On paper, Anthem sounds incredible.
Take the endlessly moreish shoot-and-loot loop of a game like Destiny, put it in the hands of a developer with the narrative chops of BioWare, throw in some mates, and you’re surely onto a winner.
Oh yeah, and there’s jetpacks.
And yet, for some reason Anthem has sort of slipped off Stuff’s radar, perhaps because despite it being announced nearly two years ago, we haven’t managed to our hands on the game.
That all changed this week when we were lucky enough to be invited along to a preview event in London, just ahead of the demo that lands this weekend. And while we barely scratched the surface of what is already an enormously complex game, we saw enough to suggest that it’s going give Destiny 2 and every MMO on the market a bit of a scare. Because, you know, jetpacks…
The Anthem of Creation
As with any shared world online multiplayer shooter, Anthem is primarily about jumping into a team and unloading on everything that moves.
But when it’s BioWare of Mass Effect and Dragon Age fame at the helm, there’s a level of expectation about the story they’re going to tell. Though players shouldn’t go into the game anticipating the plot complexity you’d get in a traditional BioWare RPG, we’re already surprisingly invested in the lore it has created.
What you need to know is this: Anthem takes place on a planet created by a number of gods known as The Shapers. But in a predicament with which anyone who’s had kitchen renovations done will no doubt sympathise, The Shapers packed up and left before they’d finished the job, leaving behind their magical and dangerously powerful tools.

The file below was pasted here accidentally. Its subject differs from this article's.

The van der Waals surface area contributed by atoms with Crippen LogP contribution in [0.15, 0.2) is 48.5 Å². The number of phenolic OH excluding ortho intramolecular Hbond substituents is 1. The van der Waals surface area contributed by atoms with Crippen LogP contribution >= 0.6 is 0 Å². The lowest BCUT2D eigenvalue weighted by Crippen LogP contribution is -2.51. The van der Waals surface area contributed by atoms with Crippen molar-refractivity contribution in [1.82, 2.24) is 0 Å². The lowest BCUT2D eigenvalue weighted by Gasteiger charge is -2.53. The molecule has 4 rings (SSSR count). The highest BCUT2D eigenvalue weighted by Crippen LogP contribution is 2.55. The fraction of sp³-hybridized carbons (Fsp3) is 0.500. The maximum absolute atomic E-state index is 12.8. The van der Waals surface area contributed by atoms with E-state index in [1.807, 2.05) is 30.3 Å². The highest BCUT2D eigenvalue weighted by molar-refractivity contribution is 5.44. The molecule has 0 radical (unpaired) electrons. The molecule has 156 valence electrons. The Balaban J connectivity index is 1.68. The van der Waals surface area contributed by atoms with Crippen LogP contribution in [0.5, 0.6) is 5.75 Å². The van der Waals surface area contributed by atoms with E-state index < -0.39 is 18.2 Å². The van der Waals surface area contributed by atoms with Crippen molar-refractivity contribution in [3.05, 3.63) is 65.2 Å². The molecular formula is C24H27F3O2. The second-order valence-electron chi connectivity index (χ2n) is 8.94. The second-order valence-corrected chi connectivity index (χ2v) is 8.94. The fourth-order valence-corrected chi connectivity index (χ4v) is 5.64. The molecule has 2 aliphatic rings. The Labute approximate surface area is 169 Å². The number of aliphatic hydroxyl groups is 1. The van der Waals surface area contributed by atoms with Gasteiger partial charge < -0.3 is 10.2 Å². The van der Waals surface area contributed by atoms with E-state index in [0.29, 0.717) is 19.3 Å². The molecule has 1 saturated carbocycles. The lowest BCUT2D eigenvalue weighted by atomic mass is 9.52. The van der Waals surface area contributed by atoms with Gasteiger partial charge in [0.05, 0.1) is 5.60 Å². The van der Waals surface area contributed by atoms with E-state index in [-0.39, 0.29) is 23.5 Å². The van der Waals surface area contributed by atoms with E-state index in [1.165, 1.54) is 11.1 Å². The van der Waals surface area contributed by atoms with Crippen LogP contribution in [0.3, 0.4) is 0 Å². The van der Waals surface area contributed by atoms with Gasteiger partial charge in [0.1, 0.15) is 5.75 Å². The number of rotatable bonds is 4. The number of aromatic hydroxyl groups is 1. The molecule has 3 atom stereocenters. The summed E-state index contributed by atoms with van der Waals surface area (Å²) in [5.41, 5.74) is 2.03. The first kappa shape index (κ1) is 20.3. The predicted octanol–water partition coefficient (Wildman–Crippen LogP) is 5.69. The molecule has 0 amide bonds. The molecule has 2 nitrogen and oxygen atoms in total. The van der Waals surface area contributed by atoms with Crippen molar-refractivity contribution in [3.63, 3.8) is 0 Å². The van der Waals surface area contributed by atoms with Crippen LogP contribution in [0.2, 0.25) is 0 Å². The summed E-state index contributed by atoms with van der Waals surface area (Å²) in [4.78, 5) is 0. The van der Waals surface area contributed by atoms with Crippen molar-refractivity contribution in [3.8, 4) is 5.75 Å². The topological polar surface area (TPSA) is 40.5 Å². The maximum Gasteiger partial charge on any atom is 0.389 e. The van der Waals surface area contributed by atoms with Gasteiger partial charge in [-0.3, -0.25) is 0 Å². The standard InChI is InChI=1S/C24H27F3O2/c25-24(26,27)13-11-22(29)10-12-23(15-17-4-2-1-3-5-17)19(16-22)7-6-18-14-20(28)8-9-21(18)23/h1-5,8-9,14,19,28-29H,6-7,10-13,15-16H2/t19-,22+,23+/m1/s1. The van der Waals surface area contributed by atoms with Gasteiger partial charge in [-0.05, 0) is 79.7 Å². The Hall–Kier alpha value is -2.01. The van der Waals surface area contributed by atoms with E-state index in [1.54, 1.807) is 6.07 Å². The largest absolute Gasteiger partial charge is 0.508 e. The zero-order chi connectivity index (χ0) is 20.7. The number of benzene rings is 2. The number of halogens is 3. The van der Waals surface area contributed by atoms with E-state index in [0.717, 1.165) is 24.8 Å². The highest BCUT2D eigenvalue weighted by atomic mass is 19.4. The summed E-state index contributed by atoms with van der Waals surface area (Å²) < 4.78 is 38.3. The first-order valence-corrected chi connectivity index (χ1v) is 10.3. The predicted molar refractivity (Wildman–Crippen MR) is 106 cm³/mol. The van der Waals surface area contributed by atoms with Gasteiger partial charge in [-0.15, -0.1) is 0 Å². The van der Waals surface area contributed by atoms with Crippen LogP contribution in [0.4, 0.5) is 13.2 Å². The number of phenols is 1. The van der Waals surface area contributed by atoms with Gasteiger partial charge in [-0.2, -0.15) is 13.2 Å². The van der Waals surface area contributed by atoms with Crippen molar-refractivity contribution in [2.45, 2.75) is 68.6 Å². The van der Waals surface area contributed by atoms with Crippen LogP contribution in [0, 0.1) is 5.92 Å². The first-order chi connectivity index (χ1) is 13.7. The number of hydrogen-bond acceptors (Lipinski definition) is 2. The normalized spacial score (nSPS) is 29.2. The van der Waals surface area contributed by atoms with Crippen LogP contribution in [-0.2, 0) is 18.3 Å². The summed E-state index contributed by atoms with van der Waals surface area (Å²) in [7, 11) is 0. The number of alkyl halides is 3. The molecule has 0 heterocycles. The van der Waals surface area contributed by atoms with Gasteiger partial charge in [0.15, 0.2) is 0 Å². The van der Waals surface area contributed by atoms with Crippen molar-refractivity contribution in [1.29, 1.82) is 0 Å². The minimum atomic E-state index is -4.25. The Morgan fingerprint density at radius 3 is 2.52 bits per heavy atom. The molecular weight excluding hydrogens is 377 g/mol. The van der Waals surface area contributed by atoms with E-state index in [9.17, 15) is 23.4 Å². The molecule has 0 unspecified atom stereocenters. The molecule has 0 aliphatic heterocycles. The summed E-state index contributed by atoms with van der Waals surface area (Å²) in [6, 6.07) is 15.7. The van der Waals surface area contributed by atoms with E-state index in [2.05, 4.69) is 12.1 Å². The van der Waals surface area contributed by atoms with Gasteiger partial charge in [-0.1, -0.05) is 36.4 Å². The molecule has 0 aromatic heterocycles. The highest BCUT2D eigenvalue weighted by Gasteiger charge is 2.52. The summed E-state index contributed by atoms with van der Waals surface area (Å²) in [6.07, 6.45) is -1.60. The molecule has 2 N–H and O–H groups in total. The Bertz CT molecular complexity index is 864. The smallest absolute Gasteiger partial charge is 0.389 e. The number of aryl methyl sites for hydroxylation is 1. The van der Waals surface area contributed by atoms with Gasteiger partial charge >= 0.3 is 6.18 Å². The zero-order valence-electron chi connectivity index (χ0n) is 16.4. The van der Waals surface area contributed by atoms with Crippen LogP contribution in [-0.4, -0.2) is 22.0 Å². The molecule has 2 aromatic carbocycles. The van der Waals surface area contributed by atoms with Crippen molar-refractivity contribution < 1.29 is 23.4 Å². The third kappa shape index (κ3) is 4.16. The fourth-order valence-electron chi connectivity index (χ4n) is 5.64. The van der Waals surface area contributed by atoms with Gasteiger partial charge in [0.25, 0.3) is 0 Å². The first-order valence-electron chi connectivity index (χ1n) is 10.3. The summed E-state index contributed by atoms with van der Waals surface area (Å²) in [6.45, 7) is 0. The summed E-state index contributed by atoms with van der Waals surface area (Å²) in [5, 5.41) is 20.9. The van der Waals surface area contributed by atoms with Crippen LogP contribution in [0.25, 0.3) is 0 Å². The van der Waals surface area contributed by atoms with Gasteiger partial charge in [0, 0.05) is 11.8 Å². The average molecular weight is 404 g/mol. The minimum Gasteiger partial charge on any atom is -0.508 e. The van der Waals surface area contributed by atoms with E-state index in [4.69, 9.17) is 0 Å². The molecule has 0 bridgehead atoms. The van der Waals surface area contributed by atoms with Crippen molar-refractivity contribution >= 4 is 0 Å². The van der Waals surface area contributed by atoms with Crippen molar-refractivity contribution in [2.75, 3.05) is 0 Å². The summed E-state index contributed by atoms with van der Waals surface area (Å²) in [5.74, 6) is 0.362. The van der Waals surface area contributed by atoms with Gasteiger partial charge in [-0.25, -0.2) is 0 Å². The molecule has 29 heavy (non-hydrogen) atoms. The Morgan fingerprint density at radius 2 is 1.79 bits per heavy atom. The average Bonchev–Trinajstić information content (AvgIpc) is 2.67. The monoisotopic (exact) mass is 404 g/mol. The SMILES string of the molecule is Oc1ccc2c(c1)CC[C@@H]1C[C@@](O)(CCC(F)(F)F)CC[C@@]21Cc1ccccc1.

Unable to contain the struggle between the ‘Anthem of Creation’ and the instruments the gods used to create it, humankind now hides from occasional monster invasions and cataclysms in the walled off Fort Tarsis.
Nobody can go beyond these walls, save for the Freelancers, who essentially turn into variations of Iron Man when they don exosuits called Javelins. You play as one of them.
Can’t get the work these days
Not as sought after as they once were, Freelancers spend their days picking up contracts as and when they can in an effort to rebuild their collective reputation.
We spent some time in Anthem’s hub world, a sort of marketplace hideout where you take on various missions, buy upgrades, craft new items and sink your teeth into the frankly dizzying customisation options for your character’s appearance and abilities.
The dialogue system is nowhere near as deep as it is in Mass Effect games; as far as we could tell you choose from only two responses in a conversation. But getting to know the various citizens of Fort Tarsis was a more interesting distraction from all the shooting than we’d expected it to be.
Eventually, though, it’s time to trigger the very cool getting-into-your-Javelin animation and take on a mission.
Perhaps it’s a bit reductive to call Anthem ‘Destiny with flying mechs’, but the tech’d out Javelin suits are undoubtedly the game’s USP.
Soaring above the jungle ruins, muddy swamps and rocky canyons that make up the world is as great as it looked in those initial trailers. Giving the player fully 3D movement can be a nightmare if the controls aren’t up to scratch, but BioWare has done an excellent job. You’ll be barrell rolling with the best of them in no time.
I did find that the Javelins overheat pretty quickly, though. Diving and flying through waterfalls cools your suit, but in the early stages of the game at least, it’s a mechanic you’re having to manage constantly if you don’t want to drop straight out of the sky.
As well as making exploration way more fun than it would be on the ground, the souped up super suits add an entirely different dimension to combat. For example, defeating certain enemy types requires you to target weak spots on their backs, which can be more effectively achieved by flying over them.